It’s the least wonderful time of the year. It’s at this time every year that this paper, and many other on-campus student services, must pick up the pieces after yet another budget cut.
It was at this time last year that ASISU moved to cut all funding to the student newspaper, something that was quickly reversed.
That decision is something I’ve forgiven, but not something I’m able to forget while I impatiently and nervously await this year’s decision.
I don’t believe that any decisions this year will be made in spite, but I know the money to cover the $120,000 deficit ASISU is facing has to come from somewhere and I know I wouldn’t want to be in charge of making those cuts.
I also know that cutting this paper would be a mistake.
I’ve heard through the grapevine, as one does, a certain senator say that ASISU has wanted to cut The Bengal for years, but no one “has the balls” to do it.
I found this both offensive to the paper and to the current presidency.
President Muir certainly “had the balls” to cut back the number of senators by almost half, a move that both surprised and impressed me.
This paper provides students a place to share their voices that otherwise wouldn’t be possible.
It tells the stories of the amazing things students are doing in this little community.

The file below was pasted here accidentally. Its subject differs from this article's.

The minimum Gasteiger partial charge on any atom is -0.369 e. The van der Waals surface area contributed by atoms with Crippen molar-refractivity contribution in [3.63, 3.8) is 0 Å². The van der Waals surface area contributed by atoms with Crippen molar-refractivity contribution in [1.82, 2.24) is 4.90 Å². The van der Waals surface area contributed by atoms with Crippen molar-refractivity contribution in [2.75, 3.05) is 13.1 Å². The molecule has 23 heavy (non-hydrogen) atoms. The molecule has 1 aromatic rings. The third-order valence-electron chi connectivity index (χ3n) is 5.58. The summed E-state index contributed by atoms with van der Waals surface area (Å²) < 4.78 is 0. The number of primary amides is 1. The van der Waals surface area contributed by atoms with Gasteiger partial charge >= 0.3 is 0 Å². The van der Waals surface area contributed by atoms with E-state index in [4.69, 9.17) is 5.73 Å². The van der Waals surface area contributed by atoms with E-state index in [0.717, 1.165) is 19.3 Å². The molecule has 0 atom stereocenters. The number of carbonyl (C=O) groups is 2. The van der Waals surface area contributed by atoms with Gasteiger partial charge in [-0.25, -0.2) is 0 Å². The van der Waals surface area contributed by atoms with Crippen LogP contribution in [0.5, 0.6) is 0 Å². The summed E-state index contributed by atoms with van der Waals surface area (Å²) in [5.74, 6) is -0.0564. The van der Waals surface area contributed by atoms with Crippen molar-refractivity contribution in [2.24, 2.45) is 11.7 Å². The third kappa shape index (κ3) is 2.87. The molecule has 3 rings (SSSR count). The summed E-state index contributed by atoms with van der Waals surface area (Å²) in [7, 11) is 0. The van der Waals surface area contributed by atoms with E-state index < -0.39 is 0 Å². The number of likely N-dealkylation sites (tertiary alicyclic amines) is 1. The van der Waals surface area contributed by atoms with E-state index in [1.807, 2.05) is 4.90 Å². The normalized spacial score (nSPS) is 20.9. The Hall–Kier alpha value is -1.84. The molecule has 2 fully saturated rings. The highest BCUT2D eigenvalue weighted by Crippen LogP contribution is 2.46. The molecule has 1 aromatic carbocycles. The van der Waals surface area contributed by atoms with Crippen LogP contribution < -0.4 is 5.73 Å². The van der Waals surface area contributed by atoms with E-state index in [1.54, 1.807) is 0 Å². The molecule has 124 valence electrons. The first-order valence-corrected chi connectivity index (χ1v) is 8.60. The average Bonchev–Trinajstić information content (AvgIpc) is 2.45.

It acts as a fourth estate to keep the university (and the student government) accountable.
This year we’ve worked to bring national policies to an ISU level, showing students how to be involved and how national politics affect their daily lives.
My Life Editor had someone she didn’t know tell her she was their hero because of her hilarious Badvice column.
This paper has been part of ISU for over 100 years.
It provides invaluable real-world experience to every person on staff.
It allows students to do what they love whether it’s cover basketball games, take photos or tell people’s stories.
My staff includes majors in business, journalism, political science and geology to name a few.
They are here because they love what they do, Lord knows it isn’t for the dazzling pay.
I asked my writers to give me an estimate of the amount of time they spend researching, contacting sources, interviewing, transcribing and writing each article. Doing the math equated to a pay of $3.33 an hour.
I’d like to change that, but with aging software and equipment and the very real possibility of cuts every year, it’s not something I’m able to do right now.
I’m confident this paper will not die with me. I won’t let it.
I’ve loved it and devoted myself to it for my entire college career. What happens after I leave? I have no control over that.
I know whoever takes over next year, it will be in good hands.
However, I’m spending the rest of my time as Editor-in-Chief making sure that person has every advantage I can create for them to keep the paper’s quality high, staff passionate about what they’re doing and the doors of the newsroom swinging for years to come.